For the first time in its history, the Pitt Law Securities Arbitration law clinic has filed an amicus curiae brief asking the Supreme Court to consider a Bear Stearns hedge fund investment fraud case stemming from the sub-prime mortgage crisis and subsequent questions about arbitration neutrality.
The clinic, composed of Pitt Law students Kieran O’Leary, Jeremy Papp, Stuart Carney, Fangxing (James) Li, Kelly Horejs, Joseph Fladung, Sydney Normil, Joseph O’Neill, and Andrew Karas, researched the case heavily in two teams before filing the 27-page brief with the nation’s highest court Mar. 14.
While the Supreme Court handles 10,000 case requests in a year, typically only 70 to 80 go to oral argument. However the filing of the friend of the court brief gives the clinic students the opportunity for real world case experience in research and navigating the motions of court filing.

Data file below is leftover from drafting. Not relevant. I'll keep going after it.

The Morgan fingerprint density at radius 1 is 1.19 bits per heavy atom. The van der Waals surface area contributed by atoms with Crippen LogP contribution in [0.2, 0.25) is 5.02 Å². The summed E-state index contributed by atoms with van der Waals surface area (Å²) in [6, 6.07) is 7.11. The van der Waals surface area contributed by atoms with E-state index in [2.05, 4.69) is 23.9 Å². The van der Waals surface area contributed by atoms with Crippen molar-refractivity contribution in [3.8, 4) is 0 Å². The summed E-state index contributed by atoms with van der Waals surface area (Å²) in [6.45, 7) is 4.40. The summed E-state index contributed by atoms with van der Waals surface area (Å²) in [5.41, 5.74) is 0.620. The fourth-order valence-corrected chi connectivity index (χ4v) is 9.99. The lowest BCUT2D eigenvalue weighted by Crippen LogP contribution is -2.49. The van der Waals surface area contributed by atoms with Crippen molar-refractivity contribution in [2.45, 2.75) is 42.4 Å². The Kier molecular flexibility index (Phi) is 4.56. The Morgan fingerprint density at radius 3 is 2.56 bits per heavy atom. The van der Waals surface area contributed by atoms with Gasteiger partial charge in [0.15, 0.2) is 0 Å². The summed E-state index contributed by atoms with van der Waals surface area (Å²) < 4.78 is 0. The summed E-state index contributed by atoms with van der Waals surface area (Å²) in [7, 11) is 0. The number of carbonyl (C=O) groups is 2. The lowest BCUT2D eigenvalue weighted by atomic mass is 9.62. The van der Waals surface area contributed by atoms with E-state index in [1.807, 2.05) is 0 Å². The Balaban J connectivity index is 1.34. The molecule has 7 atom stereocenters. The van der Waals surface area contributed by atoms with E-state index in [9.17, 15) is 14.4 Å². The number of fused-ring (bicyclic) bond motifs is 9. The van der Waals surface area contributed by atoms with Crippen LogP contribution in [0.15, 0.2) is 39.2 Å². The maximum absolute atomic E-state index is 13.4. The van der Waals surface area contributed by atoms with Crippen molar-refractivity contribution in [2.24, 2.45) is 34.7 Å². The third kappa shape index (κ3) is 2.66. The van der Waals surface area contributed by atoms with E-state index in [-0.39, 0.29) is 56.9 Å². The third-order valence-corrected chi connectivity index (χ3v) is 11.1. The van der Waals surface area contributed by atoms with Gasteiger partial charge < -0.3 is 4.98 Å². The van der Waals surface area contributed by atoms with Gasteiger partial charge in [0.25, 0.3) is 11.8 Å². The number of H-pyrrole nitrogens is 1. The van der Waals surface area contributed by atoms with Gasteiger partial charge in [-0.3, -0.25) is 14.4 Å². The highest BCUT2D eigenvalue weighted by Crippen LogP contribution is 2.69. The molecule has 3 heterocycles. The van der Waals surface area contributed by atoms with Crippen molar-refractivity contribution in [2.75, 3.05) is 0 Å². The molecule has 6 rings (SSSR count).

In comments to the Pittsburgh Post-Gazette, clinic director Alice Stewart said the case has serious implications for small investors. “Ms. Stewart said the way the arbitrators and courts treated Mr. Stone has serious implications for all small investors.
"The holding in the [appeals court] opinion unduly burdens small investors, and that concerns me," Stewart said to the Post-Gazette. “This is an important issue. Just about everybody over 30 has an investment account, so it affects a lot of people.”
Read more about the case Stone v. Bear Stearns and the Pitt Law clinic’s related actions in the Pittsburgh Post-Gazette.